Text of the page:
The Tacoma Police Union is second among all contributors, giving $23,500. Other top contributors in recent elections include the local Master Builders Association, the International Brotherhood of Electrical Workers and Simpson Investment Co.

Several elected officials say public employee unions – especially the firefighters – are the most influential group in Tacoma politics. We’ve got calls in to the firefighter and police unions. But I’m also interested in speaking with individual Tacoma firefighters and police officers. What are the city issues you care about? What do you look for in candidates? What do you hope your contributions will accomplish? Give me a call at 253-274-7341 or e-mail me at david.wickert@thenewstribune.com.

Below is the list of top 10 contributors to Tacoma council and mayoral candidates from the 2003 election cycle through early September of this year.
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City candidates talk transpo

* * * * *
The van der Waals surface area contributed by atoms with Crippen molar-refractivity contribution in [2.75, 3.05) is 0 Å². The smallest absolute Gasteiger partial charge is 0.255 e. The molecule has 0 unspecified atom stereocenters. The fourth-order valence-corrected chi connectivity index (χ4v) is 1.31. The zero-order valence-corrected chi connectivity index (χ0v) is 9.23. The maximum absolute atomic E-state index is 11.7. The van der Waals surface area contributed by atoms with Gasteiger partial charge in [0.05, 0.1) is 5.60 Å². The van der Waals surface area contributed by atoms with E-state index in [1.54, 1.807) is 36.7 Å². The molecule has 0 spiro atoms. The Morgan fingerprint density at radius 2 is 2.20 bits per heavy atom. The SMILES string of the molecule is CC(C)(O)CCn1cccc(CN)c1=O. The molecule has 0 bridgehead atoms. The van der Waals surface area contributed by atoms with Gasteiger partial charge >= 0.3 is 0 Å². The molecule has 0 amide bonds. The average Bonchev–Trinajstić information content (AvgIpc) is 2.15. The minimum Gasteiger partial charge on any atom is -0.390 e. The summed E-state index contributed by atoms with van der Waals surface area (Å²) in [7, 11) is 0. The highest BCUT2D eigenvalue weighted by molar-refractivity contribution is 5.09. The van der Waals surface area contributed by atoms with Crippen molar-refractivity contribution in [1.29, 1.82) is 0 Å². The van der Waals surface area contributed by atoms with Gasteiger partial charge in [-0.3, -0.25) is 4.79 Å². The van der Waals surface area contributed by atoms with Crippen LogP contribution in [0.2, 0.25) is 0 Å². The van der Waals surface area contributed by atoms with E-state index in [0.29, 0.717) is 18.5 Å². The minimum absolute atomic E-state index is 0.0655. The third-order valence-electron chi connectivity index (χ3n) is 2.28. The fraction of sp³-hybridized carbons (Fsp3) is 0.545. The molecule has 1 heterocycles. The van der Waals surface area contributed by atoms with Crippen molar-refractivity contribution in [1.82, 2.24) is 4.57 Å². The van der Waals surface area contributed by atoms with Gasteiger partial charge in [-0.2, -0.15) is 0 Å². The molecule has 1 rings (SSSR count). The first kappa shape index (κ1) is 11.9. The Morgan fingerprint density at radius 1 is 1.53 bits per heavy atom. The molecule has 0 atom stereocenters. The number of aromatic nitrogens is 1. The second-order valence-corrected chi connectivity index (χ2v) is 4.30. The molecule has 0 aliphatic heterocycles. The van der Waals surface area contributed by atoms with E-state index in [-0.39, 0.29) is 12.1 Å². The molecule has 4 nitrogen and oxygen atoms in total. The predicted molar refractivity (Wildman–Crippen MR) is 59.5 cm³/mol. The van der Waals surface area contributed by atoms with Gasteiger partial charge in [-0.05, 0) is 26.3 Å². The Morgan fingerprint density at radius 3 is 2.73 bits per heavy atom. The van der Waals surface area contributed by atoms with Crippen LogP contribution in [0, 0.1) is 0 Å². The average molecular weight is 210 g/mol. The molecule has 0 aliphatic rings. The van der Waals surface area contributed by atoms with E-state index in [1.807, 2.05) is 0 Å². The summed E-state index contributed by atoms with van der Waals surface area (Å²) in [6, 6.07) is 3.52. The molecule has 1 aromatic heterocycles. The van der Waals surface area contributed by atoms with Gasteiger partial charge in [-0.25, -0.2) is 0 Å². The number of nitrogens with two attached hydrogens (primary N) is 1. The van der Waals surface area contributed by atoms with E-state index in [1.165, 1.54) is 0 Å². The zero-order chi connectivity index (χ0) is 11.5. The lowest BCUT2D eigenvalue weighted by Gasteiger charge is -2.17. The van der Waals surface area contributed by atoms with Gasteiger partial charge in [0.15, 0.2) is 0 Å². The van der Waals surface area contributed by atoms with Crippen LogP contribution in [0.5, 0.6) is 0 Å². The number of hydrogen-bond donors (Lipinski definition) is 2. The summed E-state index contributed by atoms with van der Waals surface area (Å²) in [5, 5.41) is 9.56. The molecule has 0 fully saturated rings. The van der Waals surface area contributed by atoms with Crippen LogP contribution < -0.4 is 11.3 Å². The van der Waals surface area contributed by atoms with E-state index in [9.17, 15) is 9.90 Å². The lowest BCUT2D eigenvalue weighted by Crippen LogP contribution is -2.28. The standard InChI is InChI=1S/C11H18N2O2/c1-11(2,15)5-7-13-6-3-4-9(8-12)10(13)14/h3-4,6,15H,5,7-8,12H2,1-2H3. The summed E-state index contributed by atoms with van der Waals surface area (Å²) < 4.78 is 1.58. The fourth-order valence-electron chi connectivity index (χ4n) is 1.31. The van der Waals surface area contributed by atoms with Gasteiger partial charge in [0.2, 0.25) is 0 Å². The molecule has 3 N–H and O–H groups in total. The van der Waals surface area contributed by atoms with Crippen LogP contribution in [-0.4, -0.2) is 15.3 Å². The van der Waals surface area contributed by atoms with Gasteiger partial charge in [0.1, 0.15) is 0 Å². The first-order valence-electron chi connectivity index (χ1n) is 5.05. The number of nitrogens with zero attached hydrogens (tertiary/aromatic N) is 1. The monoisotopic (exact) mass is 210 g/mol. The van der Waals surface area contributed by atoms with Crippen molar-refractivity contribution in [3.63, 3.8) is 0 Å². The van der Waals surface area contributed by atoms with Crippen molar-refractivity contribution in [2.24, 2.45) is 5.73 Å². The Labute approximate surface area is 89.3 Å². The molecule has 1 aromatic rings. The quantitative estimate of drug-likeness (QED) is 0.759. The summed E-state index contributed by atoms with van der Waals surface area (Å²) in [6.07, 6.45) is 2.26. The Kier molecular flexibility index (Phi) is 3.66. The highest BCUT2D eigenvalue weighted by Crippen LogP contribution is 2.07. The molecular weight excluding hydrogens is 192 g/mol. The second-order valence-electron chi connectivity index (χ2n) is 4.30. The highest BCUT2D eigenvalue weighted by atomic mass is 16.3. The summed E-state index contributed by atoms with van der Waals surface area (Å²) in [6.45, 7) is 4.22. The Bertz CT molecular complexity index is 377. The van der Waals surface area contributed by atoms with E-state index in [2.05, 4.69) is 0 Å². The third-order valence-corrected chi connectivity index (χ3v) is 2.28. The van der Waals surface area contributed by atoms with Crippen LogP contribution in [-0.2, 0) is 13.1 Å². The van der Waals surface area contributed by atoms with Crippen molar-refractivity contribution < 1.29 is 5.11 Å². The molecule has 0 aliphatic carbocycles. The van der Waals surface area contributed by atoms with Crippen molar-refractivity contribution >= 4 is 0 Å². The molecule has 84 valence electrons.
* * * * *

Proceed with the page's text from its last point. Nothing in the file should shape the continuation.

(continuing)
We need better public transit systems in Tacoma.  We need to reduce the number of single-occupant vehicles commuting into the city.  We need to improve our streets.

We need, we need, we need … vote_1

In a candidates’ forum heavy on the “need to,” but largely short on the “how to,” municipal candidates last night spoke about the transportation issues facing Tacoma amid the backdrop of rapid population growth projections in coming years.

But emerging within the usual platitudes offered during the roughly 2-hour forum at UW-T (Think: “We need a vision…”), was an occasional morsel in their spoken words to help better flesh out the candidates and draw some stark differences among them.